Medicine and Health Sciences
Dr. Richard Rediske
Quantitative polymerase chain reaction (qPCR), also called real-time PCR, has become a cornerstone of DNA analysis, enabling detection of minute amounts of nucleic acids (Whittwer et. al, 1997). In 1983, Kary Mullis developed a new method of genetic amplification—the polymerase chain reaction [PCR] (Bartlett & Stirling, 2003). A little over 20 years later, PCR now is a common and often crucial technique used in medical and biological research laboratories for a variety of applications. Some of these applications include DNA cloning for sequencing, DNA-based phylogeny, the diagnosis of hereditary diseases, the identification of genetic fingerprints (used in forensic sciences and DNA paternity testing), and the detection and diagnosis of infectious diseases. qPCR is a modification of the classic PCR method which, due to the presence of a fluorescent-labeled probe, allows for the quantification of DNA. Precise DNA quantification is a valuable insight that qPCR provides over other diagnostic techniques and can affect treatment options or preventative measures. This is especially the case in the detection of infectious diseases, where pathogens may be harmless in insignificant amounts but cause disease once the infectious dose is reached. With the prevalence of this technique and its many uses, it is important to research qPCR and its successes as well as its potential issues.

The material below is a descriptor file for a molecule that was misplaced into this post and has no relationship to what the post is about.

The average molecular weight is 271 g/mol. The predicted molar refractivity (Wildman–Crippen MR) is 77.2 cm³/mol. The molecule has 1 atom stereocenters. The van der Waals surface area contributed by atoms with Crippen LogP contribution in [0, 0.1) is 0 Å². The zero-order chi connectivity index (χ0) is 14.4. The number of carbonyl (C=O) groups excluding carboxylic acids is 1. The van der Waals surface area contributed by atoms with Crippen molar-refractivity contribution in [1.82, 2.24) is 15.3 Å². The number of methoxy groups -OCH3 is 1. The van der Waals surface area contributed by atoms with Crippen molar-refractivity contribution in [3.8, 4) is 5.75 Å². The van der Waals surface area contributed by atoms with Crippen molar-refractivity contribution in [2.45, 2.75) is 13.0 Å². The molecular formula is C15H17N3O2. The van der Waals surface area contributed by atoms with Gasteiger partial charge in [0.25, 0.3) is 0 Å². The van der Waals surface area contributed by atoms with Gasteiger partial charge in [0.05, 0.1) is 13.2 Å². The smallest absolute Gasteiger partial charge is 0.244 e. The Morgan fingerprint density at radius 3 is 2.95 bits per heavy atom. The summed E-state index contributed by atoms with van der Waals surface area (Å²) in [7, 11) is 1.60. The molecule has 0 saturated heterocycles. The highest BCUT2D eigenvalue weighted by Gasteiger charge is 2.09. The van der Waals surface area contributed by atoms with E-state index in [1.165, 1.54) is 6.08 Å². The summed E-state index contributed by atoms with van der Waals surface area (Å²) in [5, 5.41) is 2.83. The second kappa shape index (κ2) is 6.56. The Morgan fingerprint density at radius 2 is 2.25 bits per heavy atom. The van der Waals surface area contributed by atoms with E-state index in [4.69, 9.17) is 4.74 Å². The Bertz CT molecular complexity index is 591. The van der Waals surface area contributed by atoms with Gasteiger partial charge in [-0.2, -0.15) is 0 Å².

McWilliams, Drew, "Genetic Amplification: Quantitative Polymerase Chain Reaction and Its Problems and Uses" (2016). Honors Projects. 583.
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